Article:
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Notify me of new posts via email. My Blog. April 30, By huskers The Development The development begins after a short transition from the exposition Dearden The Recapitulation All of the themes from the exposition are written in the recapitulation Dearden The Coda The transition into the cods is mostly based on the transition theme from earlier in the movement Dearden Movement II — Rather Slowly and with Freedom The second movement begins with a piano introduction that is made up of a G that stretches to three octaves Dearden Movement III — Moderately Fast, with Energy Some analyze this movement as being in sonata form, while others analyze it as being in rondo form Dearden Works Cited Dearden, Jennifer Lorien Share this: Twitter Facebook.
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Sonata for Trumpet and Piano by Kent Kennan
They knew each other while Kennan was composing the piece, so Elsass gave Kennan some advice about writing the trumpet part since he was a trumpet player and a former cornet soloist Dearden Kennan wanted to write in a similar style of those who he admired, so he modeled his writing style after Paul Hindemith and Howard Hanson, a teacher of his McNamara This piece is difficult in many ways. The first movements are both in Sonata-Allego form, the second movements are in Three Part Song form, and the third movements are in Rondo form, causing them to both have the same overall structure as well McNamara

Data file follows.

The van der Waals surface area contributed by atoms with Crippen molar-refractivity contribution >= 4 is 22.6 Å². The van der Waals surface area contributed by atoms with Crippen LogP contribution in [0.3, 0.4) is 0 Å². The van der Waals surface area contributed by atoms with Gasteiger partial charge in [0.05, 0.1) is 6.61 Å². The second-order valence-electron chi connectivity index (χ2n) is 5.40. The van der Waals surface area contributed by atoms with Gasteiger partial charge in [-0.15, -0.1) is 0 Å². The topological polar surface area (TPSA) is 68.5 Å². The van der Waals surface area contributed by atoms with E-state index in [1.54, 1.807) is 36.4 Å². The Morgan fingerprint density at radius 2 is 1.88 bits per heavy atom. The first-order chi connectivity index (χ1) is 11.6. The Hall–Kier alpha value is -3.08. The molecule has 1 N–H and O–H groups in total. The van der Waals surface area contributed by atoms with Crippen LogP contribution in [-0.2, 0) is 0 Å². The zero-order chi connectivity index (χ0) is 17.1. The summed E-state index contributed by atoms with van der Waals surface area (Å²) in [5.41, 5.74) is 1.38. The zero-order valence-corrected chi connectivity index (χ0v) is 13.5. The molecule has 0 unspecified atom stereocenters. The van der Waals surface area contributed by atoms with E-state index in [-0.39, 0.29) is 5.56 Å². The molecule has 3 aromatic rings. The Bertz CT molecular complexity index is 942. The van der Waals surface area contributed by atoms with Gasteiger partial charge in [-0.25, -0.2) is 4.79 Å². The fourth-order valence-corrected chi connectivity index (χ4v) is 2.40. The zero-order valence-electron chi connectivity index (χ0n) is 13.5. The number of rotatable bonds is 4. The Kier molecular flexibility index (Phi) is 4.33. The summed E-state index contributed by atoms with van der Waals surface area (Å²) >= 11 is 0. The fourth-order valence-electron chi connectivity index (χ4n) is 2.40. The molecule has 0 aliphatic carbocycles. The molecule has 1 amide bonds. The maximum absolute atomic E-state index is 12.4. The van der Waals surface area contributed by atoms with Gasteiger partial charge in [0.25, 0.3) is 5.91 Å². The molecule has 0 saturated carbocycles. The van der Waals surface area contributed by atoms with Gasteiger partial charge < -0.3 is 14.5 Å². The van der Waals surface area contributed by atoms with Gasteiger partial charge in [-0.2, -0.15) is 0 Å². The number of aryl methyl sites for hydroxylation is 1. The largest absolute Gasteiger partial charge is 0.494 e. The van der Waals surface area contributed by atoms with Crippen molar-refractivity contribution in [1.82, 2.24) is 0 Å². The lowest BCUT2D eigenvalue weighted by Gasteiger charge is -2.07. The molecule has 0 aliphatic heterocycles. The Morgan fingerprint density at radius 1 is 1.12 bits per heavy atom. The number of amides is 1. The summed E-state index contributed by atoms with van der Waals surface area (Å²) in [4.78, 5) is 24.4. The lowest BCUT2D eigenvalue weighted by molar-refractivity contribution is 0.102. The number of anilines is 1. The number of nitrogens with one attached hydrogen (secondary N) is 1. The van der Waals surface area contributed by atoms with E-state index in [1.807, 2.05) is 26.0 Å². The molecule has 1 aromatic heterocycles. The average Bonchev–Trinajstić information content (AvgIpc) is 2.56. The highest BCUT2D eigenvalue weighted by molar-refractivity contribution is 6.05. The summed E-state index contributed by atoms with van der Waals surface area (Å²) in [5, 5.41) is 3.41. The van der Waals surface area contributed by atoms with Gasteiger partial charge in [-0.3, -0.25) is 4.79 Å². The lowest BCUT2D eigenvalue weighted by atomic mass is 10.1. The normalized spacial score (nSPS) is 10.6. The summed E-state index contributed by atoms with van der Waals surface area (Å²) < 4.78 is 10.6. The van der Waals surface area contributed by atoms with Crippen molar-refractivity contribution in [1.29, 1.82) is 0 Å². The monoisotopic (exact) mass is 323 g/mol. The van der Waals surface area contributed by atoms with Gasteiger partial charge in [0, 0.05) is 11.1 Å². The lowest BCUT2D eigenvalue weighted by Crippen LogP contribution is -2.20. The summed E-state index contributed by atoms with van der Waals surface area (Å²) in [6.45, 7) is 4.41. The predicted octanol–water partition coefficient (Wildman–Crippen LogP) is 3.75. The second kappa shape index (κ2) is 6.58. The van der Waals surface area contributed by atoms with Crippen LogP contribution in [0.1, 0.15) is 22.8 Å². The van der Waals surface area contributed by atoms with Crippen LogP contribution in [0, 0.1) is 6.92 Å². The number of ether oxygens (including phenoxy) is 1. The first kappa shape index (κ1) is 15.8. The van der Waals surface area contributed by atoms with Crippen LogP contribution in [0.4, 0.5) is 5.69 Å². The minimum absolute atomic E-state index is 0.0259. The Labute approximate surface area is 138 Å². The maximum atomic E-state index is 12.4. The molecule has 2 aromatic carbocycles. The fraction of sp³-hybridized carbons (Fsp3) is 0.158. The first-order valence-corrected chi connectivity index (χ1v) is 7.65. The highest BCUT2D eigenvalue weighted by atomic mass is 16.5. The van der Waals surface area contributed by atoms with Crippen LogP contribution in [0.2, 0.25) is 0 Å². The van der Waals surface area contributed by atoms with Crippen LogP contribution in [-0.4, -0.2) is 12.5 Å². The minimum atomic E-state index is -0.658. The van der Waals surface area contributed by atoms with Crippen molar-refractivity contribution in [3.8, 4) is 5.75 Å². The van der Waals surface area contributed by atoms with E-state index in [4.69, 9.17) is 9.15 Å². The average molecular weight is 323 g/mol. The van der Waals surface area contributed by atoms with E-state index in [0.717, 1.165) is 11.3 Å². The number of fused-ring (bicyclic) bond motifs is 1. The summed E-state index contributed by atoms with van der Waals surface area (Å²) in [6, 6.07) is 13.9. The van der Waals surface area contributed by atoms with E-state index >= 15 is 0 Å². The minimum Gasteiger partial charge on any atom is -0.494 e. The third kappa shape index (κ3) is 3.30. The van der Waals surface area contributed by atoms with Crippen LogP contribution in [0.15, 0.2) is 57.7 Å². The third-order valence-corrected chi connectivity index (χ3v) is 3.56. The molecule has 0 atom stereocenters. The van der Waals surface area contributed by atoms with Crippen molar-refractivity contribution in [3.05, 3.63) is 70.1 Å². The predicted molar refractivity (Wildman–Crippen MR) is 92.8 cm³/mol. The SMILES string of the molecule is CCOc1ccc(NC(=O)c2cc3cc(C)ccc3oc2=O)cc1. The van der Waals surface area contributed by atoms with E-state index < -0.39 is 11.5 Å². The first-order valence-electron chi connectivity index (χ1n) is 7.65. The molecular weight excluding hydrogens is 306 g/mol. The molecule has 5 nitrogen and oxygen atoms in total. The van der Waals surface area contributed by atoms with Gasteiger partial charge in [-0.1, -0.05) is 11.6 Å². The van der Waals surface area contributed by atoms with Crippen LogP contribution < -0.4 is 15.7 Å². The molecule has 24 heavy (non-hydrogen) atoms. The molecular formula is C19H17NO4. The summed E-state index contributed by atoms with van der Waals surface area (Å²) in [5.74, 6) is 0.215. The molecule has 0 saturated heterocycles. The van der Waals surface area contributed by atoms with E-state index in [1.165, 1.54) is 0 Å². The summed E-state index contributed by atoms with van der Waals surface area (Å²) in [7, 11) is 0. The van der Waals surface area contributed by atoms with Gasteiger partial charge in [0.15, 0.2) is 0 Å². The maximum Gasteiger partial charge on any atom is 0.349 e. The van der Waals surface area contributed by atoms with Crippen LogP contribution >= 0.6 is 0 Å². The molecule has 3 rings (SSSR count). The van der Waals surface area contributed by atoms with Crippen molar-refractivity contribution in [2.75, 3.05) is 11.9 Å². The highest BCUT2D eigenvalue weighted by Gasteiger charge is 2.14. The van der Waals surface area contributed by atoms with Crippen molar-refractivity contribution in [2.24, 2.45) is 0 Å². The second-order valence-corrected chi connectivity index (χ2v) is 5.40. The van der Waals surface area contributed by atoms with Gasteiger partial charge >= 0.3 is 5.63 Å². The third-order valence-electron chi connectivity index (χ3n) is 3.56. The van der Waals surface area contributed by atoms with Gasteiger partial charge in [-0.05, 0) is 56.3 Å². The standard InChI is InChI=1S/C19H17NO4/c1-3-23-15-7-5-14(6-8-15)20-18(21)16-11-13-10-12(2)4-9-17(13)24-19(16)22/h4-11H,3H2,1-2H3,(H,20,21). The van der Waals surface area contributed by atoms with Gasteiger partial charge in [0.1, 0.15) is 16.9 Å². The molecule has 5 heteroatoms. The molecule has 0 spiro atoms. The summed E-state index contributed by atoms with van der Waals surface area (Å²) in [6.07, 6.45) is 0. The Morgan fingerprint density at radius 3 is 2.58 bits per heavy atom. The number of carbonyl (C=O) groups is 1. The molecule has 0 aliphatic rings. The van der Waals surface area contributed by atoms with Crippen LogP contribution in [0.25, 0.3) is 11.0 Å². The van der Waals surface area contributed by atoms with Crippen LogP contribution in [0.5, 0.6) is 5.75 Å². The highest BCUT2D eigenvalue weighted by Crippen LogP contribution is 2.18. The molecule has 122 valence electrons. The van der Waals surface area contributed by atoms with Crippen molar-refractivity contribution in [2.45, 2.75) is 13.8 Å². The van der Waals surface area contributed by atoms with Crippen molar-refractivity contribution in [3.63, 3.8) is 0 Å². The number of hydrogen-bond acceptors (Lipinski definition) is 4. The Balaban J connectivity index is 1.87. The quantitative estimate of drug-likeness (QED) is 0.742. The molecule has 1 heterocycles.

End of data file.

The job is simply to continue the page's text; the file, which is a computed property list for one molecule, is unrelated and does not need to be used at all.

Kennan, Kent Sonata (revised 1986)